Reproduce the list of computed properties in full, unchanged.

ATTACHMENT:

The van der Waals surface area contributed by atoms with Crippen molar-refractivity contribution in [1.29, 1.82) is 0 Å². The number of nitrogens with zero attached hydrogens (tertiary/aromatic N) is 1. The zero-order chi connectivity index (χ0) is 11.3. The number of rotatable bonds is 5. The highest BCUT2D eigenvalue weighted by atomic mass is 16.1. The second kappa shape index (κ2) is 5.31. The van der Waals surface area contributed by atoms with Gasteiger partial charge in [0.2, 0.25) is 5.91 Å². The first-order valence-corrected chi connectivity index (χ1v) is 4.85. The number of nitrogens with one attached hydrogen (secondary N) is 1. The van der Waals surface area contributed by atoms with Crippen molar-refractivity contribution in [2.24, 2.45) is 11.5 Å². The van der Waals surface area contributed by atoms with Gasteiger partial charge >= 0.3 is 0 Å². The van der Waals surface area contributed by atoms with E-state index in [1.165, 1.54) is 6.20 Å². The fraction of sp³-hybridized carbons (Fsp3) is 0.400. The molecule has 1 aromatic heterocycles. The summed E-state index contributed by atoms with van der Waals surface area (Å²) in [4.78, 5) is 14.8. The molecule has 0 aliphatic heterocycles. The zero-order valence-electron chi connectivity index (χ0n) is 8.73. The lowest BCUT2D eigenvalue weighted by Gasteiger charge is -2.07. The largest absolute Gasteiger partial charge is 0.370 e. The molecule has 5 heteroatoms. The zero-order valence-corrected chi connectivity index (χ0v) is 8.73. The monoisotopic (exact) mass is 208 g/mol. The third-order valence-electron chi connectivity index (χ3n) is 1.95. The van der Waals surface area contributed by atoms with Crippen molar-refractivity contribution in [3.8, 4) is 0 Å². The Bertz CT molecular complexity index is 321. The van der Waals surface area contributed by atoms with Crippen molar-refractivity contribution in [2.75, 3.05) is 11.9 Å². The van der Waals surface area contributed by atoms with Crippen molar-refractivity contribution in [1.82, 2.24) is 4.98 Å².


The van der Waals surface area contributed by atoms with Crippen molar-refractivity contribution in [1.29, 1.82) is 0 Å². The number of nitrogens with zero attached hydrogens (tertiary/aromatic N) is 1. The zero-order chi connectivity index (χ0) is 11.3. The number of rotatable bonds is 5. The highest BCUT2D eigenvalue weighted by atomic mass is 16.1. The second kappa shape index (κ2) is 5.31. The van der Waals surface area contributed by atoms with Gasteiger partial charge in [0.2, 0.25) is 5.91 Å². The first-order valence-corrected chi connectivity index (χ1v) is 4.85. The number of nitrogens with one attached hydrogen (secondary N) is 1. The van der Waals surface area contributed by atoms with Crippen molar-refractivity contribution in [2.24, 2.45) is 11.5 Å². The van der Waals surface area contributed by atoms with Gasteiger partial charge >= 0.3 is 0 Å². The van der Waals surface area contributed by atoms with E-state index in [1.165, 1.54) is 6.20 Å². The fraction of sp³-hybridized carbons (Fsp3) is 0.400. The molecule has 1 aromatic heterocycles. The summed E-state index contributed by atoms with van der Waals surface area (Å²) in [4.78, 5) is 14.8. The molecule has 0 aliphatic heterocycles. The zero-order valence-electron chi connectivity index (χ0n) is 8.73. The lowest BCUT2D eigenvalue weighted by Gasteiger charge is -2.07. The largest absolute Gasteiger partial charge is 0.370 e. The molecule has 5 heteroatoms. The zero-order valence-corrected chi connectivity index (χ0v) is 8.73. The monoisotopic (exact) mass is 208 g/mol. The third-order valence-electron chi connectivity index (χ3n) is 1.95. The van der Waals surface area contributed by atoms with Crippen molar-refractivity contribution in [3.8, 4) is 0 Å². The Bertz CT molecular complexity index is 321. The van der Waals surface area contributed by atoms with Crippen molar-refractivity contribution in [2.75, 3.05) is 11.9 Å². The van der Waals surface area contributed by atoms with Crippen molar-refractivity contribution in [1.82, 2.24) is 4.98 Å².